So here we are, in the week between the terrorist attacks against my beloved Paris and a national holiday that celebrates gratitude and abundance—you know, the one that’s so often skipped over between bats and witches and Santas and elves.
Since my column will fall on Thanksgiving next week, I’ll write more about that holiday later, but this seems a good time to focus on the spirit of the holiday: gratitude.
Then again, it’s always a good time to focus on gratitude.
Before I moved to Madison, Wisconsin, I lived for 20 years in Washington, D.C., with one year in Paris. I lived in D.C. on 9/11 and I saw how much that city changed after the attacks. Then, just barely a year later, the D.C. area was rocked by the Beltway sniper attacks (which was in fact even closer to home for me—many of those shootings happened within a 3-mile radius of my actual home.)
I can guarantee you that I know what mass fear looks like, and feels like. I spent a month in a city that felt under siege, and yet, even at the time, I remember thinking, “Wow, look how crushed we are by one gunman. How lucky we are not to know the true devastation of war—like Beirut or Sarajevo or Rwanda.” And we were. We are.
But here’s the thing. While we think of hate as the opposite of love, in many ways, the opposite of love is fear. And when we give in to fear, we give up so much of the best parts of who we are. The parts that walk in the sun and smile to our neighbors, no matter who they are, where they come from, the color of their skin, or what language they speak.
Fear loses, in the grand scheme. We devolve into people who live in the dark, frightened of and angry at our government, or their government; of people we don’t know, or who carry guns, or don’t want to carry guns; or anyone who doesn’t look like us, or cheers for a different soccer team—or whatever it is that we cling to that makes us different or stand apart.
So why not find the common ground, the place where we are the same? The shared humanity in a child’s smile, no matter what nation, religion or neighborhood that child comes from.
I know many people think this idea is naive and simplistic, and I understand that. But really, if you study most religions, love and human unity is at the heart of them. It’s the central theme of most of the stories that make us tear up and take notice—humans making strides, overcoming, falling in love, protecting their children, being brave, taking care of each other.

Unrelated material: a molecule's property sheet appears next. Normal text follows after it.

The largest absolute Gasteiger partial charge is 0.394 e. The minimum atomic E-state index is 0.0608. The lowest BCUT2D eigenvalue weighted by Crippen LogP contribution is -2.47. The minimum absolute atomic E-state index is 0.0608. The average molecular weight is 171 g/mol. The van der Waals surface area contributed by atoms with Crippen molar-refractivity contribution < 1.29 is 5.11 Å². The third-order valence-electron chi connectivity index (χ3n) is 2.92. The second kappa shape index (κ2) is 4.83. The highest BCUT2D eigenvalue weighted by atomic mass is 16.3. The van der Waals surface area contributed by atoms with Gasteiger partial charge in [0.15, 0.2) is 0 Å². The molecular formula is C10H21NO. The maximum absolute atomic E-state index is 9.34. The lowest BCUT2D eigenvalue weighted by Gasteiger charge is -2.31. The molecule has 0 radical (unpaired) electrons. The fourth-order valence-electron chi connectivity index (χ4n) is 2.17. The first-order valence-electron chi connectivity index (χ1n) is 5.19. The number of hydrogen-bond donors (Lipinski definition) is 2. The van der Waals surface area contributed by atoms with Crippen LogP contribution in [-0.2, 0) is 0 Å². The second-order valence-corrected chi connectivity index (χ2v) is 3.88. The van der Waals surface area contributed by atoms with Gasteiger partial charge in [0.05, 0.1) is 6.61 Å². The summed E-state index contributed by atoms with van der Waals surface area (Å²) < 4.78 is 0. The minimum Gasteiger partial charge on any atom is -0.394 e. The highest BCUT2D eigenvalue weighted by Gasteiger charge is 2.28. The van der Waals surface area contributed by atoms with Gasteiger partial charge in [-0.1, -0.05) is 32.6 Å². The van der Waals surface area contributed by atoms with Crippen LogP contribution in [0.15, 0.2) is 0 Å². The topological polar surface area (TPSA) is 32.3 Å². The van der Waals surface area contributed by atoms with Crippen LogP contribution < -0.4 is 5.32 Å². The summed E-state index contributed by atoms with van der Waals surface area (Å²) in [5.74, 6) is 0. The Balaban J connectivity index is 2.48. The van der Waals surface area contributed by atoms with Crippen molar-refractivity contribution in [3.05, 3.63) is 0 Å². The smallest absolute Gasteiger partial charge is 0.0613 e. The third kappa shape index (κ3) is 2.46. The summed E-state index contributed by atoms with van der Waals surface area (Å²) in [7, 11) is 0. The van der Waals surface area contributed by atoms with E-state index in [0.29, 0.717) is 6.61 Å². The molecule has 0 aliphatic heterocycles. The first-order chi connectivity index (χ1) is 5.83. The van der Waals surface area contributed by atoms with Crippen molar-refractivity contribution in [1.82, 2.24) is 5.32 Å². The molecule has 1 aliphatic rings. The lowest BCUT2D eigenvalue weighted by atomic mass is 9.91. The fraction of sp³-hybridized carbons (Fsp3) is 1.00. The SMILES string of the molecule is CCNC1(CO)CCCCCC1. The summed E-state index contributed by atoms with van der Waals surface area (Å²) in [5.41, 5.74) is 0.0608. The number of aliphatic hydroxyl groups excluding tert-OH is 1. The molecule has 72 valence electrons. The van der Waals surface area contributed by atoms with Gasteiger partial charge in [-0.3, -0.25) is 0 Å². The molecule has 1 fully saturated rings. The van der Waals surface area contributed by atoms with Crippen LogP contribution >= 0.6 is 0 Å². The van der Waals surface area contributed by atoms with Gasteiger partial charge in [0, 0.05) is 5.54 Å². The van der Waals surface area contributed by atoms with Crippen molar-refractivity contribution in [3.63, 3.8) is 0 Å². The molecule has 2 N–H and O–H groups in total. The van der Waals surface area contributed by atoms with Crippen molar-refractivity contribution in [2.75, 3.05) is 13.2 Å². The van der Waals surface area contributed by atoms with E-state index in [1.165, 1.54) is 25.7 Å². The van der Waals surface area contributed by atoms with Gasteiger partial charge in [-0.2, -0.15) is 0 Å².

The best stories are the ones that express love.
That’s the reason I love romance novels. It’s the central message that so many people who don’t read them, yet look down their noses at them, don’t get. It’s not just about sex, or even the love relationship in any given story, though both of those things are very satisfying in a good book.
But it’s about love. Love of friends and community as much as the potential partner. Love of self, as our heroes and heroines change and learn how to be better versions of themselves.
Romance novels offer hope, redemption, forgiveness, and positive change.
They offer the always-empowering idea that love can overcome.
So, in this week between acts of hate and our Day of Thanks, let’s focus on that message, that feeling, these books that, more than any others, reflect the belief that love is the strongest power in the world.
Here are a few books about the power of love and how it can change us:
Bridget Asher’s clever and entertaining All of Us and Everything comes out next week, with a fun, unpredictable plot, and three generations of women in a family unlike any you’ve met before. Set against the destructive backdrop of Hurricane Sandy, the book keeps you turning pages, but is also a thought-provoking take on how we are formed and reinvented by the stories we choose to tell ourselves.
I love Beth Kendrick’s novels and her latest, Put a Ring On It, just came out. Featuring intriguing and attractive local millionaire Jake Sorensen and Brighton Smith, a buttoned-up actuary recently dumped by her fiance, the story is a little far-fetched (what smart rich guy is truly going to marry a girl he just met without a prenup?), but Kendrick is so good with character that we’re almost convinced. Watching them fall in love in spite of themselves is entertaining and poignant, while witnessing Brighton reclaim some much-loved but buried facets of herself is inspiring. Plus we get to check in with the friends we’ve met in the two previous Black Dog Bay books.
Katharine Ashe’s Again, My Lord came out in late September, which prompted me to read the first in her indie-pubbed Twist series, My Lady, My Lord (a 2015 Rita™ nominee). Lady Corinna and Lord Ian have been neighbors since they were born, and have been at each other’s throats almost as long. When an odd twist of fate—or magic?—has them getting closer than either ever could have dreamed possible, they fall for each other, hard. But it’s hard to expose your heart to an old enemy after so many years of antipathy, and the two suffer in silence before they decide to risk everything for a chance at happiness. (I’m a little over 2/3 through and am really enjoying it!)
What recent books have you read that made you feel that love conquers all?
Do share, and happy reading!